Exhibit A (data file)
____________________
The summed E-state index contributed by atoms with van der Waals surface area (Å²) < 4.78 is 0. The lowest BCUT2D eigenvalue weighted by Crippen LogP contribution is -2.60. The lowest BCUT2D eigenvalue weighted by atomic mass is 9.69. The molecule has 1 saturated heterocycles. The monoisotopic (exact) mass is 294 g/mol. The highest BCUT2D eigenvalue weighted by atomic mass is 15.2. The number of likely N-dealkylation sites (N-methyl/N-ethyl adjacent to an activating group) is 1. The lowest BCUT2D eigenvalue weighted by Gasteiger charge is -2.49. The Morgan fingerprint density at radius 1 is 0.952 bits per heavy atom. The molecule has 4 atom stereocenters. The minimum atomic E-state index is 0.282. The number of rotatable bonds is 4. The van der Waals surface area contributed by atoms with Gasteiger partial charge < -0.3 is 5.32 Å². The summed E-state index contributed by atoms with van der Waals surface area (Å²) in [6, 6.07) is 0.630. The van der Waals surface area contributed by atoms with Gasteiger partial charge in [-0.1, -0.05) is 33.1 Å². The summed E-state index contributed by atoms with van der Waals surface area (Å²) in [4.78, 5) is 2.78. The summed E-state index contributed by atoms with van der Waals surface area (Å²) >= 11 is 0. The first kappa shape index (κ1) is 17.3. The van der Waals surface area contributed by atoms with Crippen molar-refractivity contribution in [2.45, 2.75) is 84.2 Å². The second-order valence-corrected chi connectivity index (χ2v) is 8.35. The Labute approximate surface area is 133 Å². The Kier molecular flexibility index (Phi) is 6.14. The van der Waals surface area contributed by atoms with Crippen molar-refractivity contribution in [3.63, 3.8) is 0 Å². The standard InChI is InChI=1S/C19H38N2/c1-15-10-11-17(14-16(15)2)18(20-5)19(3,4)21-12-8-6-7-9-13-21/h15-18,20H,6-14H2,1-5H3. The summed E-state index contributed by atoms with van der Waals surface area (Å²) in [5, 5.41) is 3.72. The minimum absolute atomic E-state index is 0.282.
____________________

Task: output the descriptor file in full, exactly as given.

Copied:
The summed E-state index contributed by atoms with van der Waals surface area (Å²) < 4.78 is 0. The lowest BCUT2D eigenvalue weighted by Crippen LogP contribution is -2.60. The lowest BCUT2D eigenvalue weighted by atomic mass is 9.69. The molecule has 1 saturated heterocycles. The monoisotopic (exact) mass is 294 g/mol. The highest BCUT2D eigenvalue weighted by atomic mass is 15.2. The number of likely N-dealkylation sites (N-methyl/N-ethyl adjacent to an activating group) is 1. The lowest BCUT2D eigenvalue weighted by Gasteiger charge is -2.49. The Morgan fingerprint density at radius 1 is 0.952 bits per heavy atom. The molecule has 4 atom stereocenters. The minimum atomic E-state index is 0.282. The number of rotatable bonds is 4. The van der Waals surface area contributed by atoms with Gasteiger partial charge < -0.3 is 5.32 Å². The summed E-state index contributed by atoms with van der Waals surface area (Å²) in [6, 6.07) is 0.630. The van der Waals surface area contributed by atoms with Gasteiger partial charge in [-0.1, -0.05) is 33.1 Å². The summed E-state index contributed by atoms with van der Waals surface area (Å²) in [4.78, 5) is 2.78. The summed E-state index contributed by atoms with van der Waals surface area (Å²) >= 11 is 0. The first kappa shape index (κ1) is 17.3. The van der Waals surface area contributed by atoms with Crippen molar-refractivity contribution in [2.45, 2.75) is 84.2 Å². The second-order valence-corrected chi connectivity index (χ2v) is 8.35. The Labute approximate surface area is 133 Å². The Kier molecular flexibility index (Phi) is 6.14. The van der Waals surface area contributed by atoms with Crippen molar-refractivity contribution in [3.63, 3.8) is 0 Å². The standard InChI is InChI=1S/C19H38N2/c1-15-10-11-17(14-16(15)2)18(20-5)19(3,4)21-12-8-6-7-9-13-21/h15-18,20H,6-14H2,1-5H3. The summed E-state index contributed by atoms with van der Waals surface area (Å²) in [5, 5.41) is 3.72. The minimum absolute atomic E-state index is 0.282.